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Liquid Metal Printing

New art of printing electronics on Paper, Plastics or even Cotton By Ritesh Lakhkar, ASME, ME Today


As electronic devices become more common and shape human lives, it is becoming more challenging to reduce the size of the electronic circuits and use them with different substrates to make better devices. Some of the substrates previously could not be even thought of due to their inherent nature. Making electronics on any desired objects, various sizes and surfaces without wires may soon become possible. Many opportunities and innovations in industry can be expected based on these ideas.

One such technology that may enable breakthrough in electronics development is liquid metal printing. Dr. Jing Liu, a professor with the Technical Institute of Physics and Chemistry, the Chinese Academy of Sciences (CAS) and the Department of Biomedical Engineering of Tsinghua University (THU), pioneered many non-conventional technologies and invented many liquid metal based breakthrough technologies. More than twelve years ago, he initiated for the first time the liquid metal based chip cooling technology which was later turned into commercial products and molded into many heat transfer enhancement method and waste heat recovery technology. In recent years, he made great efforts in significantly extending the liquid metal technologies into a variety of newly emerging areas especially the liquid metal 3D printing and printed electronics.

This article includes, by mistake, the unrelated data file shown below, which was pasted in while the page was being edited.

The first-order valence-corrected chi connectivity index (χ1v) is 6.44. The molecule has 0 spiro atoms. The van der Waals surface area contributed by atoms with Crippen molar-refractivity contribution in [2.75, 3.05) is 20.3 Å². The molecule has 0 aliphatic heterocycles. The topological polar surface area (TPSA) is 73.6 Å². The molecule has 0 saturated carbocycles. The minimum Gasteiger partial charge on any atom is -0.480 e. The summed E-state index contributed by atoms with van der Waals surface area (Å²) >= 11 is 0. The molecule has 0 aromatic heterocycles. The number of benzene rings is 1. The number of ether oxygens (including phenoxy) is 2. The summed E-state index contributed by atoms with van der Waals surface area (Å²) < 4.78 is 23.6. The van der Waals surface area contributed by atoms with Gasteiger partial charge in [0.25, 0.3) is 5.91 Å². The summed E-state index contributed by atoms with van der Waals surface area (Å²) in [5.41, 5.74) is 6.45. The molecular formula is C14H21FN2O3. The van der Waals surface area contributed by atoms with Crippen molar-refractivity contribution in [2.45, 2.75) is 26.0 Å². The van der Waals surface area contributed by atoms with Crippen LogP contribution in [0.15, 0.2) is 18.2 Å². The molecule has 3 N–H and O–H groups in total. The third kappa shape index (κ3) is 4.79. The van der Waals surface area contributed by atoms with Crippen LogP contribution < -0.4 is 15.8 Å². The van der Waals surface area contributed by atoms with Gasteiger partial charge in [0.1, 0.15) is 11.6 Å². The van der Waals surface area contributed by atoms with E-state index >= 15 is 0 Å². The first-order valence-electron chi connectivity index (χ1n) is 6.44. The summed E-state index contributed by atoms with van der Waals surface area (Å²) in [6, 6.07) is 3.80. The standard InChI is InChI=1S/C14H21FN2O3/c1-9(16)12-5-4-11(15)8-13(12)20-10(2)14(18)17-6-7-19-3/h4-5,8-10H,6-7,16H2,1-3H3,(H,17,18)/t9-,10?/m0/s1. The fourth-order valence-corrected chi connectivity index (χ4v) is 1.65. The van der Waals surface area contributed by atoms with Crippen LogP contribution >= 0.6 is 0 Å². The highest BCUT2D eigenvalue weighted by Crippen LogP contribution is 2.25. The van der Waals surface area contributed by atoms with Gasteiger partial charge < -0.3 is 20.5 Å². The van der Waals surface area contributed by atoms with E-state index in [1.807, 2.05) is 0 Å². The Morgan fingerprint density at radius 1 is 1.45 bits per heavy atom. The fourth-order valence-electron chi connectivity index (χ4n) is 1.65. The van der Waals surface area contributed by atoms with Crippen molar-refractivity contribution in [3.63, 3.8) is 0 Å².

Conventional electronics manufacturing strategies are generally complicated. They are time, water, material and energy consuming. Besides, building an electronic device on a complex object generally requests a series of different connecting wires which would make the machine a mess. In an alternative approach, Dr. Liu proposed an innovative method of realizing conformable electronic connection by the low melting point metal ink and the related flexible packaging material for quickly manufacturing electronics. The liquid metal ink could easily and directly be written on a series of complex surfaces and then coated with the packaging material which is to offer mechanical strength and prevent it from air oxygenation. For illustrating purpose, an electrical connection of LED circuit on cylindrical surface, concave, inclined structure, planes of right angle and sphere was demonstrated. Such optoelectronic device appears rather compact without any evident connecting wires exposing out. Further, a thermal cycle experiment (?40°C ~120°C) was designed to test the variation of the electrical properties of the working sample. It was disclosed that the conductive line covered by the packaging material had a temperature coefficient of 0.255 mO/°C (T0=?16°C) and finally an increasing rate of only 4.24% in resistance after all thermal aging cycles. This electrical connection method is expected to have a significant impact in surface mount technology. Its applications will not only find their way in the industry but also can change the way we interact with each other and our everyday life.